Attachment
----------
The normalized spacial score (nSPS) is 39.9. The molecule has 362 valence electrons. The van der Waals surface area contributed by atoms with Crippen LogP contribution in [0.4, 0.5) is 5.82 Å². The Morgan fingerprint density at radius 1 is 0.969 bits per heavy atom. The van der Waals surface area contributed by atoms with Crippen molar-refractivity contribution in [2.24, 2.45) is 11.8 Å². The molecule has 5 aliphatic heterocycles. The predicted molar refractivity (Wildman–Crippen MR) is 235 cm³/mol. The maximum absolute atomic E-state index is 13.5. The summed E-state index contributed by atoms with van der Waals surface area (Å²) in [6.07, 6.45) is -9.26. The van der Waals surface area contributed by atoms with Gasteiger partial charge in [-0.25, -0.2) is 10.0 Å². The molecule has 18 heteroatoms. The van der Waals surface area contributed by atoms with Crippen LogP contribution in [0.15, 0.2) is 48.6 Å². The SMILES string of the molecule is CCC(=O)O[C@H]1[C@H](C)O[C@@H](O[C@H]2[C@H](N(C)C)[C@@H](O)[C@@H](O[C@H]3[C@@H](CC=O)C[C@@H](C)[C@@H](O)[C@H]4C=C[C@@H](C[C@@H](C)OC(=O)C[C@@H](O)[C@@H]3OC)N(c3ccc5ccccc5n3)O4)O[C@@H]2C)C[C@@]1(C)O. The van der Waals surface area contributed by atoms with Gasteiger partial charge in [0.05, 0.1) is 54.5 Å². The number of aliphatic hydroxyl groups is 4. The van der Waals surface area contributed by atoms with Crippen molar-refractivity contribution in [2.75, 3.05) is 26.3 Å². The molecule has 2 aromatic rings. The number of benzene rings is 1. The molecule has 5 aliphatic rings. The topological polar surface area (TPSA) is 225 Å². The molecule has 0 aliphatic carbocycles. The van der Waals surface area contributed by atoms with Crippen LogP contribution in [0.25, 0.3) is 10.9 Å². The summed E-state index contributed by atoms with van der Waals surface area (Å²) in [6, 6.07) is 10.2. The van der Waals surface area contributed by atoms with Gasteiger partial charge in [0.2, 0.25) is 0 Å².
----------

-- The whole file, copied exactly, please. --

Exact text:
The normalized spacial score (nSPS) is 39.9. The molecule has 362 valence electrons. The van der Waals surface area contributed by atoms with Crippen LogP contribution in [0.4, 0.5) is 5.82 Å². The Morgan fingerprint density at radius 1 is 0.969 bits per heavy atom. The van der Waals surface area contributed by atoms with Crippen molar-refractivity contribution in [2.24, 2.45) is 11.8 Å². The molecule has 5 aliphatic heterocycles. The predicted molar refractivity (Wildman–Crippen MR) is 235 cm³/mol. The maximum absolute atomic E-state index is 13.5. The summed E-state index contributed by atoms with van der Waals surface area (Å²) in [6.07, 6.45) is -9.26. The van der Waals surface area contributed by atoms with Gasteiger partial charge in [-0.25, -0.2) is 10.0 Å². The molecule has 18 heteroatoms. The van der Waals surface area contributed by atoms with Crippen LogP contribution in [0.15, 0.2) is 48.6 Å². The SMILES string of the molecule is CCC(=O)O[C@H]1[C@H](C)O[C@@H](O[C@H]2[C@H](N(C)C)[C@@H](O)[C@@H](O[C@H]3[C@@H](CC=O)C[C@@H](C)[C@@H](O)[C@H]4C=C[C@@H](C[C@@H](C)OC(=O)C[C@@H](O)[C@@H]3OC)N(c3ccc5ccccc5n3)O4)O[C@@H]2C)C[C@@]1(C)O. The van der Waals surface area contributed by atoms with Gasteiger partial charge in [0.05, 0.1) is 54.5 Å². The number of aliphatic hydroxyl groups is 4. The van der Waals surface area contributed by atoms with Crippen molar-refractivity contribution in [2.75, 3.05) is 26.3 Å². The molecule has 2 aromatic rings. The number of benzene rings is 1. The molecule has 5 aliphatic rings. The topological polar surface area (TPSA) is 225 Å². The molecule has 0 aliphatic carbocycles. The van der Waals surface area contributed by atoms with Crippen LogP contribution in [0.25, 0.3) is 10.9 Å². The summed E-state index contributed by atoms with van der Waals surface area (Å²) in [6, 6.07) is 10.2. The van der Waals surface area contributed by atoms with Gasteiger partial charge in [0.2, 0.25) is 0 Å².